Constable, Gainsborough, Turner and the Making of Landscape, Royal Academy | Visual arts reviews, news & interviews
Constable, Gainsborough, Turner and the Making of Landscape, Royal Academy
The great British painters' love of the great outdoors
All roads start from Rome, and so it proves in this challenging exhibition put together from the holdings of the Royal Academy’s art collection, archives and library. It features 17th-century Italian paintings – some of the grandest by the French artists who settled in Rome, and took inspiration from the surrounding campagna – brought back to Britain by the Grand Tourists who, in the midst of their various adventures, amassed substantial art for their stately homes.
The images by the likes of the two Poussins (Nicolas, and his brother-in-law Gaspard Dughet, so often confused), Claude Lorrain and the tempestuous Salvator Rosa were disseminated by means of highly technically accomplished and refined engravings, etchings and mezzotints to an increasingly wide audience of the cultivated and the artistic. This development helped to seed artistic vision in this country just in time for the founding of the Royal Academy in 1768 under the enlightened patronage of George III.
Three pioneers are mostly represented here by reproductive prints: the Welshman Richard Wilson, who spent seven years in Italy, is typically labelled the father of British landscape painting (and was destroyed by drink); Thomas Smith of Derby, who has been forgotten by all but art historians; and Paul Sandby, topographer and watercolourist, memorialist of Windsor and its park who also travelled through much of England and Wales.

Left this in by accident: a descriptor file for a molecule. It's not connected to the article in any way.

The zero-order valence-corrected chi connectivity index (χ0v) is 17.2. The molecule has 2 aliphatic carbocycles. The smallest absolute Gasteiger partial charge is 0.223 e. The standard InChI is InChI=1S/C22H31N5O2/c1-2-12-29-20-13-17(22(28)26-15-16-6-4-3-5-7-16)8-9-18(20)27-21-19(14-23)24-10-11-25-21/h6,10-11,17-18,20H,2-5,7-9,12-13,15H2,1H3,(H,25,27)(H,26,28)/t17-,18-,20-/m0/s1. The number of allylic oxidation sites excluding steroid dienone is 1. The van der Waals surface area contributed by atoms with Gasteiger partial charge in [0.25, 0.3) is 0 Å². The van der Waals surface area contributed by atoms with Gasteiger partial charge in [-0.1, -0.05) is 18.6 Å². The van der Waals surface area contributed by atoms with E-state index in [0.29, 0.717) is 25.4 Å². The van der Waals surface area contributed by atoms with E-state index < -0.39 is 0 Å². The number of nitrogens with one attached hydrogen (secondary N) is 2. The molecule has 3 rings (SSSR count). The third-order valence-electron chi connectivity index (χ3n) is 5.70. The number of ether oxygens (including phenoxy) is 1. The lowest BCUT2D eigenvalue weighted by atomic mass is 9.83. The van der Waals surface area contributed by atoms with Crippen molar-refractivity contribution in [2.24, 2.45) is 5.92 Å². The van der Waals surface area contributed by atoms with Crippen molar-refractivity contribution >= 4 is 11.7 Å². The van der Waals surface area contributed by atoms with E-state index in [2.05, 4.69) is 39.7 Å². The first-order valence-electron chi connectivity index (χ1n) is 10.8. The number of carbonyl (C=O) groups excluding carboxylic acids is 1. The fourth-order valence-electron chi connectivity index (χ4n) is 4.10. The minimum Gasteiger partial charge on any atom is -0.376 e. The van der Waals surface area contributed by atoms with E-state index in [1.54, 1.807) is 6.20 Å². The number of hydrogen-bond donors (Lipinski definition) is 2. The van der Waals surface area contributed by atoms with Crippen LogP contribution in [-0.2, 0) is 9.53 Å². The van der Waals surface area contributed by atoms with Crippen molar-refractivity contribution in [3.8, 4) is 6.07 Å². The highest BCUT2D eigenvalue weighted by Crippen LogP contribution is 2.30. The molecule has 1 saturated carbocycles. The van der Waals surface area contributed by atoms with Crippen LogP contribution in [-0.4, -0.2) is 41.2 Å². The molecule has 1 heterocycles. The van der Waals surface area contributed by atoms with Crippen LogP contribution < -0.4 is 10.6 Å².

The era did not simply create a taste for landscape for its own sake. The observed landscape – the canalised Suffolk landscape in Constable’s marvellous A Boat Passing a Lock, and his great six-footer The Leaping Horse (main image) – was always marked by man, by buildings, architectural features and, even in Gainsborough’s brooding and atmospheric Romantic Landscape, a load of sheep. People appear too, often appropriately mythologised, as in Wilson’s inspirational The Destruction of Niobe and Her Children, here in a 1761 engraving by William Woollett. Turner’s Welsh-set Dolbadern Castle, 1800 (pictured above right), painted when he was 25, was his Diploma painting, the artwork all Academicians have to deposit on election. He was a true prodigy, a student at the RA Schools at 14 and elected early. By contrast Constable was a late developer, concerned that landscape was not as prestigious as history painting. But here his cloud studies enchant - he was as fascinated by clouds as Turner was by the sun. (Pictured below left: Constable's Cloud Study, Hampstead, Tree at Right, 1821).
The visual genius of Turner and Constable is revealed in both a passionate, obsessive attention to landscape - symbolic, observed, painted, drawn, and reproduced in print by themselves and others (the last being a nice little earner). They were fully aware of both past and present, entering into the debates concerning the sublime or the romantic as the emotional moods sought in landscape. There were arguments too about cultivating the picturesque, or what kind of beauty was to be sought. Turner admired Wilson, even seeking out his grave to offer homage.